After a pair of experimental synth-country albums, Lambchop returns to its familiar pared-down alt-country with TRIP, a six-track cover-album that is no less weird than its two most recent predecessors. That is–in classic Lambchop fashion–at first glance, TRIP doesn’t quite make sense.
The EP kicks off with a thirteen-minute cover of Wilco’s “Reservations,” one that takes Tweedy’s original ambient soundscape and stretches it for miles. In the center of the track you’re dropped into what almost resembles a faraway drunk band practice, sleepy players accompanied by wind in the chimes. This moment is swallowed up by an echo and transformed into long, deep pounds on a piano that perfectly mimic the shaky vulnerability of frontman Kurt Wagner’s opening vocals. This song is loneliness embodied. As such, it comes as a surprise that this project was not a result of this year’s call to be alone. Rather, in late 2019 Wagner requested each of his bandmates to join him in Nashville having chosen a song to cover. Their selections range wildly, calling on George Jones, the Proclaimers, Mirrors, Stevie Wonder, and James McNew of Yo La Tengo. By all accounts, these tracks do not belong together, but in the six days of recording TRIP Lambchop achieved a seamless composition of songs.
Each track is a very slight reimagining of its original, turning pop, soul, and classic country into a collection of gruff, droney ballads. Every percussive hit and every guitar strum is precisely the same on TRIP as it was in its first form, at most tuned to fit the Berman-esque surly vocals of Wagner. After the successfully experimental cover of “Reservations,” the rest of the tracks fall flat in their new forms. Lambchop’s versions take nuanced, multidimensional songs and turn them into one-note tracks that bleed ruthlessly into each other. At best, they’re boring; at worst: offensive. Stevie Wonder’s “Golden Lady” and George Jones’ “Where Grass Won’t Grow” are performed by Lambchop like records that have warped into slow, gurgling memories of what they once were. “Love is Here and Now You’re Gone,” popularized by the Supremes, is an almost-successful homage, maintaining the punchy pop of the original but eliminating the intoxicating narrative voiceover that made the song a hit, replacing it with fuzzed-out mumbles by Wagner.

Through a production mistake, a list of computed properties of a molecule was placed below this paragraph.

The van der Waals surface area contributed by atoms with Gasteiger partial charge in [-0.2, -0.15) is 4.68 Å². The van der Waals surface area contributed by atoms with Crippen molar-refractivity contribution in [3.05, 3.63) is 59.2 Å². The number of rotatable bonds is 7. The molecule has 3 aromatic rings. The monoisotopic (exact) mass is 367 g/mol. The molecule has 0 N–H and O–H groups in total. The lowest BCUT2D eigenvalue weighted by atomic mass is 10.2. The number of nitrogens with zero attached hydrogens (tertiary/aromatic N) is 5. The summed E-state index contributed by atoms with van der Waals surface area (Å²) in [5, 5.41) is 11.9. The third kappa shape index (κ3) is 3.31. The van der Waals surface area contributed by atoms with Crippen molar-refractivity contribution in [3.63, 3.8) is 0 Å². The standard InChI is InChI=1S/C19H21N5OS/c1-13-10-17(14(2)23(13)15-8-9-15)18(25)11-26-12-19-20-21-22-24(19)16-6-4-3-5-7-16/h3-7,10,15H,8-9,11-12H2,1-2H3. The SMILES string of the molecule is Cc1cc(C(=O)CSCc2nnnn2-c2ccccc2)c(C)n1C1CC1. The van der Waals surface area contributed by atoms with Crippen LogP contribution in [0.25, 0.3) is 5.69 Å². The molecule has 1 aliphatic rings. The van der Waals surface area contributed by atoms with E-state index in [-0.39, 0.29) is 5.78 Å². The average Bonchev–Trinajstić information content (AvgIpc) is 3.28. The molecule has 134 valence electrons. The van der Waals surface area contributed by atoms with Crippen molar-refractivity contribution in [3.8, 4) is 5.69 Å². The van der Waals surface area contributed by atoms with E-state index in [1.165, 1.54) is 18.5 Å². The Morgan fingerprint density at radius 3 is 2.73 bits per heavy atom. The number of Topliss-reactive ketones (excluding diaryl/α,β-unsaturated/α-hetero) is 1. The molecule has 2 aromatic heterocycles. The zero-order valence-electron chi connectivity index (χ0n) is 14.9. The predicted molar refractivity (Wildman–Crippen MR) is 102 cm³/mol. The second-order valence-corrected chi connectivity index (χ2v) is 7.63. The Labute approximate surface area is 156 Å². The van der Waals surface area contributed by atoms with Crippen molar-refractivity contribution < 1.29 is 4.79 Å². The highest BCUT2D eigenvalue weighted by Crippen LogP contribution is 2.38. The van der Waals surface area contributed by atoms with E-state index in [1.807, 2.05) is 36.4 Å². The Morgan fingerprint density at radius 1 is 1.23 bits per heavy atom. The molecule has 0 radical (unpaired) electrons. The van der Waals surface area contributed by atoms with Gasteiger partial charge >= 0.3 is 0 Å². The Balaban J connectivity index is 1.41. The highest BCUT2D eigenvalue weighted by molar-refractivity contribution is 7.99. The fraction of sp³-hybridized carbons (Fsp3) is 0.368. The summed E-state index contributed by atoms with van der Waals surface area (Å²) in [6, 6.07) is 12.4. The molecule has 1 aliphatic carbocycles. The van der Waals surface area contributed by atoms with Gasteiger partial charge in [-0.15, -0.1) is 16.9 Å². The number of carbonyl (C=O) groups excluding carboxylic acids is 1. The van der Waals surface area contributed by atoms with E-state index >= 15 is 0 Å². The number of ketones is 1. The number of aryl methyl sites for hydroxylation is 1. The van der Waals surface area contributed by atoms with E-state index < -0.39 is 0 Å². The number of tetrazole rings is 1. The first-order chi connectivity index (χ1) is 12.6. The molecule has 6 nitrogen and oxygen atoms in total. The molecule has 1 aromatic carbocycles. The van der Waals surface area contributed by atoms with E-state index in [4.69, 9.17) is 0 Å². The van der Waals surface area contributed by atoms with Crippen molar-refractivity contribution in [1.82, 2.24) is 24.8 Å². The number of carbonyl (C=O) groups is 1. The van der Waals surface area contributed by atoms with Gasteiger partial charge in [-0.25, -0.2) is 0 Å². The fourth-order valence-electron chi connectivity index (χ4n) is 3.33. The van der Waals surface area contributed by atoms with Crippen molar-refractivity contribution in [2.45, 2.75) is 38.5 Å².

While the tracks on their own leave much to be desired, as TRIP they create an enduring piece of churning, blurred bass backed by careful steel percussion. It is shockingly and undoubtedly a cohesive EP, and the fascinating, heart-string-tugging rendition of “Reservations” may just make the entire album worth the listen.